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Mega Mtentu Bridge construction to start in March

Home Infrastructure Construction & Civils Mega Mtentu Bridge construction to start in March

IN four months, work will start on what is expected to be Africa’s tallest bridge, the Mtentu Bridge, the South African National Roads Agency (Sanral) announced in a media release issued on November 29.

Earlier this month Sanral awarded the tender to the Chinese Communications Construction Company (CCCC)-MECSA joint venture, after it was cancelled in May and re-advertised for fresh bidding. Construction is expected to start in March 2023.

The Mtentu Bridge is part of the N2 Wild Coast Toll Road (N2WCTR), Sanral’s flagship project in the Eastern Cape. The bridge will run across the Mtentu River in Mbizana in the Winnie Madikizela-Mandela Municipality.

Introducing the contractor awarded the contract to build the bridge, at an event on Monday, national Minister of Transport Fikile Mbalula and officials from Sanral spelt out to surrounding communities how more than R1.8 billion of the total R4.05 billion cost had been ring-fenced for local SMMEs.

The project is expected to generate work equivalent to 2 500 full-time jobs and over R1.8 billion is expected to be spent on targeted local enterprises. Sanral explains that this will be derived from subcontracting to be undertaken by the main contractor on the bridge structure, as well as the construction of associated roads.

“Three local community access roads will be built as labour, enhanced training programmes, and the local provincial gravel road network leading from the R61 will be improved and maintained in order to allow access to the site by the many vehicles and heavy freight required for construction,” the minister said.

Minister Mbalula was accompanied by Finance Minister Enoch Godongwana and Eastern Cape Premier Oscar Mabuyane.

Minister Mbalula said residents would benefit from jobs and skills transfer through the project. He said about R141 million would be paid in salaries to local labour and SMMEs will benefit to the tune of about R1.8 billion.

He said in addition to economic benefits, the Mtentu Bridge would also bring communities together. “We appreciate communities for their commitment and willingness to work with government. I want to encourage all communities of the Wild Coast to embrace the opportunities that come with government’s major infrastructure projects,” Mbalula added.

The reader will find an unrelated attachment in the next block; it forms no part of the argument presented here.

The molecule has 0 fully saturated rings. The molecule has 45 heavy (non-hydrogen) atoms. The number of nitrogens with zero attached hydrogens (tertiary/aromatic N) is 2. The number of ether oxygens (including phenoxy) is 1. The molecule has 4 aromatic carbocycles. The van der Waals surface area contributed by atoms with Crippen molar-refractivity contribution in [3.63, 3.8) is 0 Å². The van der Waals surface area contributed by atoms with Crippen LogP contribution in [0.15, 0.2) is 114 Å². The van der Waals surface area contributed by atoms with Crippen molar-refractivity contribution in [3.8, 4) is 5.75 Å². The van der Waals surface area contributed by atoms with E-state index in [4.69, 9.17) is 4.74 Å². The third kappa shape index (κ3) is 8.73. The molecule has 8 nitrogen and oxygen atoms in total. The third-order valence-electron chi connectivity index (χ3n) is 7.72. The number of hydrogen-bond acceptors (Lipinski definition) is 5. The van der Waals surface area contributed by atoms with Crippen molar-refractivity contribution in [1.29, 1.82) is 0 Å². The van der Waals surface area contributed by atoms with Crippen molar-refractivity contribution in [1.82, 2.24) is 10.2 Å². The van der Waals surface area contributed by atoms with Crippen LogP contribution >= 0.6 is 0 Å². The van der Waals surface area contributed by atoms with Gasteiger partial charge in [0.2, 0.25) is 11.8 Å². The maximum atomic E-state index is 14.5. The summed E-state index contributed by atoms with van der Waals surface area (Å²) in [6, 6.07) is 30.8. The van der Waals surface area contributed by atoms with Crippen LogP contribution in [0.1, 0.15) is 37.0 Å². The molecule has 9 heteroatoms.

He said: “It prides me that we are gathered after having traversed a long journey to the reinstating of a contractor to this site.”

Premier Mabuyane urged communities to support the development which “is meant to change people’s lives and the socioeconomic conditions of our province”.

The premier said there would be many more opportunities in tourism and in the oceans’ economy once the bridge was built.

The N2WCR project comprises a 410 km route running from the Gonubie Interchange in East London to the Mtamvuna River on the border of the Eastern Cape and KwaZulu-Natal, near Port Edward.

The N2WCR is strategically positioned on the N2 route which connects four provinces: Western Cape, Eastern Cape, KwaZulu-Natal and Mpumalanga – running through the cities of Cape Town, George, Port Elizabeth, East London, Mthatha, Durban and Ermelo.

Minister Mbalula said the entire N2WCR project would create approximately 8 000 direct full-time jobs, with a wage bill of around R750 million and between 21 000 and 28 000 indirect jobs.

Mtentu is the second mega-bridge on the N2WCR plan and, together with the Msikaba Bridge, forms part of the 112 km of new highway between Port St Johns and Port Edward.
Once complete, about seven interchanges and various access roads will ensure a faster and safer travel experience for local and international tourists around the Wild Coast.

Minister Mbalula said he was considering a request from the Eastern Cape provincial government for the Mtentu Bridge to be named after local political legend, Khumani Anderson Ganyile.

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